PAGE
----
About NASDAQ

NASDAQ is the abbreviation for National Association of Securities Dealers Automated Quotations Agency. NASDAQ was established in 1971 by the National Association of Securities Dealers (NASD). NASDAQ is possessed and controlled by the NASDAQ Stock Market Incorporation, whose stock was listed on its own stock exchange in the 2002financial year. It has the largest electronic screen-based market equity securities market in America. NASDAQ has approximately 3,200 companies, and the trade average in NASDAQ is higher than any other American market.

History of NASDAQ

NASDAQ began its operations on Feb. 8, 1971. It was the world’s first electronic market. Initially, NASDAQ was simply a computer bulletin board system which never connected buyers and sellers. NASDAQ was of the utmost help in lowering the spread, which is essentially the gap between the bid price and the asking price of a particular stock. To date, NASDAQ is largely unpopular among brokers, as they used to make much of their money in the spread. In the years that followed, NASDAQ added trade and volume reporting along with an automated trade system. This helped put it on a par with other stock exchanges. Subsequently, NASDAQ became the first stock market company to market itself to the general public. It listed the top NASDAQ trading companies and declared itself to be the stock market of the United States for the next 100 years. The main index of NASDAQ is NASDAQ composite, which has been published since the time of its inception. Until the 1987 financial year, most trading was done via telephone. In 1987, when the stock market crashed, most stock traders didn’t respond to phone calls. This caused the establishment of the Small Order Execution System (SOES). SOES helps in the facilitation of trade through electronic methods.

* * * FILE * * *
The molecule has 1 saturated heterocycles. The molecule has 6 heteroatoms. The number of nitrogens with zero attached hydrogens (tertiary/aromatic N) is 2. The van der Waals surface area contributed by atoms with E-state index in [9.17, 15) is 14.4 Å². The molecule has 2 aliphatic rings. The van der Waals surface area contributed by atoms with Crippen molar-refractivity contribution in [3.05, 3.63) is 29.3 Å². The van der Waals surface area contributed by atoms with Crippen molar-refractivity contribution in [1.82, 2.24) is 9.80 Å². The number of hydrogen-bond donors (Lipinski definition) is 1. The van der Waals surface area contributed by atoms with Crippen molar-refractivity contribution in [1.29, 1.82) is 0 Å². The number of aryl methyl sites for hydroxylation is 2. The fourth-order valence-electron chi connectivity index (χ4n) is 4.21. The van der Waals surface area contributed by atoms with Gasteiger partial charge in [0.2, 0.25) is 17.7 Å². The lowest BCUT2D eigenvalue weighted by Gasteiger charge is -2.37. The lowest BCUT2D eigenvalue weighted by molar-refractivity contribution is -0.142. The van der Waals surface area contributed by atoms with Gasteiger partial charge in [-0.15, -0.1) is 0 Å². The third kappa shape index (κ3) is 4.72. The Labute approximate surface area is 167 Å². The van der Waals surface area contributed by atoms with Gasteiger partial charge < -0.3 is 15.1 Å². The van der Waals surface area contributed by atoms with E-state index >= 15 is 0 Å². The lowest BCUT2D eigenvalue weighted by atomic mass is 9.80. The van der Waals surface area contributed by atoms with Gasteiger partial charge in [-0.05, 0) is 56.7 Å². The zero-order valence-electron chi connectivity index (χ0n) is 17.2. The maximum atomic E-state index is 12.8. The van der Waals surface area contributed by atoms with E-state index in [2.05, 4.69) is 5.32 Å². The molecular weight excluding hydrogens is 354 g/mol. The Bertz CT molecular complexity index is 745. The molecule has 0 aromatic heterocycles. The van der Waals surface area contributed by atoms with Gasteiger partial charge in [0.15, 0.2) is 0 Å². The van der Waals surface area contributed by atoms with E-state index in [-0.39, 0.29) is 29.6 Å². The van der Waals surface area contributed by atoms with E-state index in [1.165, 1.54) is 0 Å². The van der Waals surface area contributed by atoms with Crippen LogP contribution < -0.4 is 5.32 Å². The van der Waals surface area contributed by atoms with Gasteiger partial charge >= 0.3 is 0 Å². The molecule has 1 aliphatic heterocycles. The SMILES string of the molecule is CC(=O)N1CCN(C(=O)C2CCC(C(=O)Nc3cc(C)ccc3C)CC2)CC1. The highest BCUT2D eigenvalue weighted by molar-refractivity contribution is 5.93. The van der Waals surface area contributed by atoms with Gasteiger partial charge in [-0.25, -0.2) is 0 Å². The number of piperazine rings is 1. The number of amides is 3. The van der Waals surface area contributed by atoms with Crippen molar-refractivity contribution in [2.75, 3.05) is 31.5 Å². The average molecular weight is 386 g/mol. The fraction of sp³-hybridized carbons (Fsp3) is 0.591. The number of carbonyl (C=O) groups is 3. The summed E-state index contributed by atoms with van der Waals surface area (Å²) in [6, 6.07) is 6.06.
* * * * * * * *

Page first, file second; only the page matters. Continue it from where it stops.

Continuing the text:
Miscellaneous

NASDAQ helps encourage trading among an inexhaustible number of market players. NASDAQ market structures are such that they offer an environment that facilitates greater liquidity. This is indicative of the fact that without dramatic changes in price, stocks can be easily brought or sold. NASDAQ is a standing example of what a stock market needs to be and what it can become.